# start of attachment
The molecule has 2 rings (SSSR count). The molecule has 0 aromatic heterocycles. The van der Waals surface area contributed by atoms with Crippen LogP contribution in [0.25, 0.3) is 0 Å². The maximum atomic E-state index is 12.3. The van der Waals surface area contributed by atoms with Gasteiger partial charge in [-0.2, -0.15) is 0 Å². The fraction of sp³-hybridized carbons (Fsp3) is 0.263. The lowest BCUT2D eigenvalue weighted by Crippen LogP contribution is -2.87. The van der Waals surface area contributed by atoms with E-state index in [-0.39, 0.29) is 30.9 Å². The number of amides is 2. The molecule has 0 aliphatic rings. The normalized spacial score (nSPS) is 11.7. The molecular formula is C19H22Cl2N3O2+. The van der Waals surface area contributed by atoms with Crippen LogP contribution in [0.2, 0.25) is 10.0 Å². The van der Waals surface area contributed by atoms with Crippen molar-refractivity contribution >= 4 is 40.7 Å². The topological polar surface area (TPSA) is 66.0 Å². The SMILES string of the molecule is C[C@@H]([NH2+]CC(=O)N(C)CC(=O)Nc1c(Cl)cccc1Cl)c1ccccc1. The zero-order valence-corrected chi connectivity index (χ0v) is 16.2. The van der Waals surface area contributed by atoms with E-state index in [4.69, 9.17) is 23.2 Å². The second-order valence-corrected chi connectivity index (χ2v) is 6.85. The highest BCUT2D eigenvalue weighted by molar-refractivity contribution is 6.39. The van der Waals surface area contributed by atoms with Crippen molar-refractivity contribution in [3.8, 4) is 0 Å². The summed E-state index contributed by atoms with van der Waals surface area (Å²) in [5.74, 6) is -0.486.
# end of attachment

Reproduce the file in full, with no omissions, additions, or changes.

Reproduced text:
The molecule has 2 rings (SSSR count). The molecule has 0 aromatic heterocycles. The van der Waals surface area contributed by atoms with Crippen LogP contribution in [0.25, 0.3) is 0 Å². The maximum atomic E-state index is 12.3. The van der Waals surface area contributed by atoms with Gasteiger partial charge in [-0.2, -0.15) is 0 Å². The fraction of sp³-hybridized carbons (Fsp3) is 0.263. The lowest BCUT2D eigenvalue weighted by Crippen LogP contribution is -2.87. The van der Waals surface area contributed by atoms with E-state index in [-0.39, 0.29) is 30.9 Å². The number of amides is 2. The molecule has 0 aliphatic rings. The normalized spacial score (nSPS) is 11.7. The molecular formula is C19H22Cl2N3O2+. The van der Waals surface area contributed by atoms with Crippen LogP contribution in [0.2, 0.25) is 10.0 Å². The van der Waals surface area contributed by atoms with Crippen molar-refractivity contribution >= 4 is 40.7 Å². The topological polar surface area (TPSA) is 66.0 Å². The SMILES string of the molecule is C[C@@H]([NH2+]CC(=O)N(C)CC(=O)Nc1c(Cl)cccc1Cl)c1ccccc1. The zero-order valence-corrected chi connectivity index (χ0v) is 16.2. The van der Waals surface area contributed by atoms with E-state index in [4.69, 9.17) is 23.2 Å². The second-order valence-corrected chi connectivity index (χ2v) is 6.85. The highest BCUT2D eigenvalue weighted by molar-refractivity contribution is 6.39. The van der Waals surface area contributed by atoms with Crippen molar-refractivity contribution in [3.8, 4) is 0 Å². The summed E-state index contributed by atoms with van der Waals surface area (Å²) in [5.74, 6) is -0.486.